First of all, what is the cabeceo? This is the name for the way in which dancers, typically in Argentina, invite other dancers to dance. It is a method of using the eyes, to look at the dancer in question, he/she then returns the look and accepts with a quick nod of the head and then the man goes to the table where the lady is sitting, and escorts her to the floor.
It is a great method to enable people to be invited or to accept a dance without any embarrassment. It saves the man for example, walking to the table, to ask a lady to dance, only to be rejected. It saves the lady the irritation of being interrupted in the middle of a conversation by someone asking her to dance, when perhaps she is more interested in the conversation but is too polite to refuse.
However, in the UK, it is still rarely used and what is worse, something stranger seems to have happened. Rather than both sexes being able to ask someone to dance, even if the cabeceo is used or not, it now seems to be the right of the men, with the women lined up waiting for them to ask.
To be quite clear, the cabeceo is for both sexes to invite someone to dance. The fact that it has become ‘anglicised’ is irrelevant, it needs to be made clear in any milonga that it is perfectly acceptable for men and women to ask the other sex to dance.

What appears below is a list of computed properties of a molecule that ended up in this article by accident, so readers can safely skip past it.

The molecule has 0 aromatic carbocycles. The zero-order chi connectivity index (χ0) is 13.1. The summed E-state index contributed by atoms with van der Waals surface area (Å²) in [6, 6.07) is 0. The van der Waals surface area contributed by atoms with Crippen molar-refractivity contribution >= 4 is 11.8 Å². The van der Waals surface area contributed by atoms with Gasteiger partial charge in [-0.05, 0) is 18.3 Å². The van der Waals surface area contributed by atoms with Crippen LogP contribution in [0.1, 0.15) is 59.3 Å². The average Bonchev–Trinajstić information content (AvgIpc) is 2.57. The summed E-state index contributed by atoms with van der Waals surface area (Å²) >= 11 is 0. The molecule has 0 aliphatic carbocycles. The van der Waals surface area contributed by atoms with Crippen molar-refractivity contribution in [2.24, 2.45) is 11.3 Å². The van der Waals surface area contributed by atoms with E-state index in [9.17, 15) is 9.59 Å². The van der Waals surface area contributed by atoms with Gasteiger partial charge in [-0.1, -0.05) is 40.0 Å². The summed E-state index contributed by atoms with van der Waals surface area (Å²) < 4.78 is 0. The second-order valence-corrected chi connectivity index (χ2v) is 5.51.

Very often, it is made a negative by opponents of the cabeceo, that if you haven’t got good eye sight or if the venue is quite dark, then you can’t attract or make the eye contact. The point is, that you don’t just stay glued to your seat! You can move around the milonga so that you are in a position to make a connection with your intended partner.
For myself, when I first went to Buenos Aires, I found the cabeceo difficult to use because in this country very often when someone makes connection with you in the eye you look away. Somebody said to me recently that this was classic ‘Tube behaviour’! You avoid looking people in the eye because you don’t want to attract wierdos! I can understand this and it is a difficult cycle to break. However, if you stop this habit of looking at your feet, or anywhere else that is suddenly fascinating, instead of keeping your eyeline, then you will find the cabeceo a great way to interact and make your evening more pleasant.
In our milongas we always teach and make the students practice the cabeceo but I acknowledge that it is hard to break the natural habit of a culture. I am more concerned however, that the choice to ask someone to dance should be available to both men and women and not just the men and this is something that I want to encourage.
If you think of the milonga as what it really is – a social club – then the original purpose of going to one of these gatherings was to talk, meet your friends, listen to music and yes, dance! The main purpose of the milonga however is to socialise, it is not a place where men dictate the pace of the evening whilst women sit and wait!